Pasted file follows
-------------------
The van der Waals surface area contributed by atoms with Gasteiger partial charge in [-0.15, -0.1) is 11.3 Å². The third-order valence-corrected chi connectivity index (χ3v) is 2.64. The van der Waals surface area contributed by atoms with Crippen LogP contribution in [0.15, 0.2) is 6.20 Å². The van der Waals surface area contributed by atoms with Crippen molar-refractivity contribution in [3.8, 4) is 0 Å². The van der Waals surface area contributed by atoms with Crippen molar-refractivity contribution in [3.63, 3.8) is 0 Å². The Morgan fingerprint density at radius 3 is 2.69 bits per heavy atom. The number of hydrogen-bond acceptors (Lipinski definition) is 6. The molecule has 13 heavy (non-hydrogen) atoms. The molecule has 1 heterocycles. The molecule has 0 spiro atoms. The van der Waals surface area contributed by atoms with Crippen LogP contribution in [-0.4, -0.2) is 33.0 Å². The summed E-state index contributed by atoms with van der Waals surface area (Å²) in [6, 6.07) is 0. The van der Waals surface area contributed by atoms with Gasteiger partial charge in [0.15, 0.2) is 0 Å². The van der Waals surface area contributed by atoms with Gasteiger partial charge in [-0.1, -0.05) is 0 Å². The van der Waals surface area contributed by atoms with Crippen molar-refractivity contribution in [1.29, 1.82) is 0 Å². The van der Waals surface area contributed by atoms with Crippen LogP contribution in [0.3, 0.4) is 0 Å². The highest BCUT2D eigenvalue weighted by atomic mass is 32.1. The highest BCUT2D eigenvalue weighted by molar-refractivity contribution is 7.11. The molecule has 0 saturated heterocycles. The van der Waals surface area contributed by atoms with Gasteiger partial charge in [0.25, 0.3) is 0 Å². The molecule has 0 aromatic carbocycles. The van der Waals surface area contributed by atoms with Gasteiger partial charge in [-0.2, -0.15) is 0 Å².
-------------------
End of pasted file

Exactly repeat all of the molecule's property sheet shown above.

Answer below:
The van der Waals surface area contributed by atoms with Gasteiger partial charge in [-0.15, -0.1) is 11.3 Å². The third-order valence-corrected chi connectivity index (χ3v) is 2.64. The van der Waals surface area contributed by atoms with Crippen LogP contribution in [0.15, 0.2) is 6.20 Å². The van der Waals surface area contributed by atoms with Crippen molar-refractivity contribution in [3.8, 4) is 0 Å². The van der Waals surface area contributed by atoms with Crippen molar-refractivity contribution in [3.63, 3.8) is 0 Å². The Morgan fingerprint density at radius 3 is 2.69 bits per heavy atom. The number of hydrogen-bond acceptors (Lipinski definition) is 6. The molecule has 13 heavy (non-hydrogen) atoms. The molecule has 1 heterocycles. The molecule has 0 spiro atoms. The van der Waals surface area contributed by atoms with Crippen LogP contribution in [-0.4, -0.2) is 33.0 Å². The summed E-state index contributed by atoms with van der Waals surface area (Å²) in [6, 6.07) is 0. The van der Waals surface area contributed by atoms with Gasteiger partial charge in [0.15, 0.2) is 0 Å². The van der Waals surface area contributed by atoms with Gasteiger partial charge in [-0.1, -0.05) is 0 Å². The van der Waals surface area contributed by atoms with Crippen molar-refractivity contribution in [1.29, 1.82) is 0 Å². The van der Waals surface area contributed by atoms with Crippen LogP contribution in [0.3, 0.4) is 0 Å². The highest BCUT2D eigenvalue weighted by atomic mass is 32.1. The highest BCUT2D eigenvalue weighted by molar-refractivity contribution is 7.11. The molecule has 0 saturated heterocycles. The van der Waals surface area contributed by atoms with Gasteiger partial charge in [0.25, 0.3) is 0 Å². The molecule has 0 aromatic carbocycles. The van der Waals surface area contributed by atoms with Gasteiger partial charge in [-0.2, -0.15) is 0 Å².